He pushed her down into the soft, thick fur. It brushed the backs of her thighs as he opened them and positioned himself between her outspread knees. Turning her cheek into the soft pelts, she tilted up her hips, giving herself to him in the center of the fur salon, on a platform designed to display the very best that Harrods had to offer.

He glanced at his watch. "The guards should be coming back on duty right now. I wonder how long it will take them to follow our trail here." Then he thrust himself inside her.

It took a moment for his words to sink in. She let out a hoarse exclamation as she realized what he had done. "My God! You planned it like this, didn't you?"

He crushed her breasts in his hands and drove himself hard. "Of course."

The fire in her body and the terror of discovery joined together in a shattering explosion of feeling. As her orgasm crashed over her, she bit into the flesh of his shoulder. "Bastard..."

He laughed and then found his own release with a great, noisy groan.

They barely escaped the guards. Drawing on a minimum of his own clothing, Jack threw the lynx coat over Chloe's nakedness and dragged her to the stairway. As her bare feet flew down the steps, his reckless laughter rang in her ears. Before he left the store, he tossed her panties on top of a glass display case along with his engraved calling card.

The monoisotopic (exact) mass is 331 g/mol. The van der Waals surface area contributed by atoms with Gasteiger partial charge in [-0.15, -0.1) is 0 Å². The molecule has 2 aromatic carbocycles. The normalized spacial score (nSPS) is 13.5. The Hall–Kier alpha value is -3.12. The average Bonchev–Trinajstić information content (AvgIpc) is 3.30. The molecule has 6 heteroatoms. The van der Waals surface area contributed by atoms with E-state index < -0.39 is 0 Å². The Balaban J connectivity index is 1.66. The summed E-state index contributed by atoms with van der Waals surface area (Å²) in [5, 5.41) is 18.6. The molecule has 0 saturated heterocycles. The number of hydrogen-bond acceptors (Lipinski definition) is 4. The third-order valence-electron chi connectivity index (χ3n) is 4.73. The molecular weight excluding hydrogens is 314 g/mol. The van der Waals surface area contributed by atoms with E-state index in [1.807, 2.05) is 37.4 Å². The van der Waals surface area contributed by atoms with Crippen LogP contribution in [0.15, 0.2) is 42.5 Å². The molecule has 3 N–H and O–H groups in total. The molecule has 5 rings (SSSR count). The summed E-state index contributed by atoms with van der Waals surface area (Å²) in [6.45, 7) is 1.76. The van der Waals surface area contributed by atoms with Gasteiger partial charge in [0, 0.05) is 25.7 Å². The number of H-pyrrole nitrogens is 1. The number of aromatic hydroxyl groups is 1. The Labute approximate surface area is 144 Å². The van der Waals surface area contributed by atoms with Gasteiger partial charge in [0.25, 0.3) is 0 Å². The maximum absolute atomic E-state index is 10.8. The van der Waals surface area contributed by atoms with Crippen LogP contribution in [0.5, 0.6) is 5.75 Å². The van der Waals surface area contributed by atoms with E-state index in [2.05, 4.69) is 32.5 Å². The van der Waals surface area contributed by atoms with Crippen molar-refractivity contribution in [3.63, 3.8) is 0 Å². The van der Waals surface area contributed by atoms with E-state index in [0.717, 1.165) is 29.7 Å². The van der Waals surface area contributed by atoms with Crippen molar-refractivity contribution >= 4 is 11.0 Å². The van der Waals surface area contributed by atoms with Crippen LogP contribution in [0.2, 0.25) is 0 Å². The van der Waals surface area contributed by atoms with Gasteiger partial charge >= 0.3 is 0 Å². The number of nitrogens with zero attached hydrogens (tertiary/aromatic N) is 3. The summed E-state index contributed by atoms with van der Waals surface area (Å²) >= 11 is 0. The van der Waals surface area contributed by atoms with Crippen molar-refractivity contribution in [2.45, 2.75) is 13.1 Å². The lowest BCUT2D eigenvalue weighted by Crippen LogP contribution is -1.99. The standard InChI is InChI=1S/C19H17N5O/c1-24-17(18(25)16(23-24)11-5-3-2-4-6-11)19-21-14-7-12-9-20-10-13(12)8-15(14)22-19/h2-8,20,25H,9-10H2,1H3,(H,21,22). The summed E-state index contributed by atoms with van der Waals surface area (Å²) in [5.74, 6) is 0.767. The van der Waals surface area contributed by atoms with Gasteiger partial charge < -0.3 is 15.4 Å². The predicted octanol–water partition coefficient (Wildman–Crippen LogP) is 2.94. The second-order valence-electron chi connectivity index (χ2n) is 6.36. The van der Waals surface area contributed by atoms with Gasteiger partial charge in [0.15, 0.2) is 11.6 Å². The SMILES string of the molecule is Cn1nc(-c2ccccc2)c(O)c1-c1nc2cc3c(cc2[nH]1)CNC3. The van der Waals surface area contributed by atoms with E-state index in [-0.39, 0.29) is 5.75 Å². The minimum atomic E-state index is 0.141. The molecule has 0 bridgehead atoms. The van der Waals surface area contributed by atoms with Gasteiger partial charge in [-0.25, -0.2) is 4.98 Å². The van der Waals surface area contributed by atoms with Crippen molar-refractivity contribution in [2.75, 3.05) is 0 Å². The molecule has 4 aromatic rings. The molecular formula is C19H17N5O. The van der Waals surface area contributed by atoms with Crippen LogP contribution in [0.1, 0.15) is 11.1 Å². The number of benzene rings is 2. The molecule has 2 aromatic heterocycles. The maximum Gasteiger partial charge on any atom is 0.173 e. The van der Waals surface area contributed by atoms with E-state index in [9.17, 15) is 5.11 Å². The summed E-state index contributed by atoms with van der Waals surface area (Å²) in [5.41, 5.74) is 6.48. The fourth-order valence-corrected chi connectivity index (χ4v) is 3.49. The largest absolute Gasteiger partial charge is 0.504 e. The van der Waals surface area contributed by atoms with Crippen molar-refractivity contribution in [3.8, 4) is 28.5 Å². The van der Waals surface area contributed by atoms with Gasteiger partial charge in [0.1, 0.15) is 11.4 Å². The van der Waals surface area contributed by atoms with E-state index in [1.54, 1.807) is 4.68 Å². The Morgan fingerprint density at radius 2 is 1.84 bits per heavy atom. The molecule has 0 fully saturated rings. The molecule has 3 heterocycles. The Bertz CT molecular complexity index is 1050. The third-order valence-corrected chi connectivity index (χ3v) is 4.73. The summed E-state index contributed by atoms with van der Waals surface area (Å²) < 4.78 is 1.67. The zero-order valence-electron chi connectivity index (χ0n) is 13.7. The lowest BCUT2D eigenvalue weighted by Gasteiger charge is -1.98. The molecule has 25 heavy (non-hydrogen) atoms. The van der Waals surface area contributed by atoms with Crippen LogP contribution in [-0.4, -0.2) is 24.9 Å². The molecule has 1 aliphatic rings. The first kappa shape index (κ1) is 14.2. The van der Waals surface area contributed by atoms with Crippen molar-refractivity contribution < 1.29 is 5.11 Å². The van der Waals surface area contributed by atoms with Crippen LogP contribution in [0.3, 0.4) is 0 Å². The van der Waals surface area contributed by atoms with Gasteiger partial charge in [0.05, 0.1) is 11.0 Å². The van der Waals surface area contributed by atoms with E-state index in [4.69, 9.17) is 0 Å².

The next day she received a note saying that his mother had been taken ill and he needed to return temporarily to Chicago. While she waited for him, Chloe lived in an agony of jumbled emotions -- anger at the risk to which he had exposed her, excitement at the thrill he had given her, and a wrenching fear that he wouldn't come back. Four weeks passed, and then five. She tried to call him, but the connection was so bad she couldn't make herself understood. Two months slipped by. She was convinced he didn't love her. He was an adventurer, a thrill seeker. He had seen the fat girl inside and wanted nothing more to do with her.

Ten weeks after the night at Harrods, he reappeared as abruptly as he'd left. "Hello, pet," he said, standing in the doorway of her house with his cashmere suit coat carelessly hooked over his shoulder. "I've missed you."

She fell into his arms, sobbing out her relief at seeing him again. "Jack...Jack, my darling..."

He ran his thumb across her bottom lip, then kissed her. She drew back her hand and slapped him hard across the face. "I'm pregnant, you bastard!"

To her surprise, he immediately agreed to marry her, and they were wed three days later at the country home of one of her friends. As she stood next to her handsome bridegroom at the makeshift garden altar, Chloe knew that she was the happiest woman in the world. Black Jack Day could have married anyone, but he had chosen her. As the weeks passed, she determinedly ignored a rumor that his family had disinherited him when he was in Chicago. Instead, she daydreamed about her baby. How exquisite it would be to have the undivided love of two people, husband and child.

A month later, Jack disappeared, along with ten thousand pounds that had been resting in one of Chloe's bank accounts. When he reappeared six weeks later, Chloe shot him in the shoulder with a German Luger. A brief reconciliation followed, until Jack enjoyed another turn of good fortune at the gambling clubs and was off again.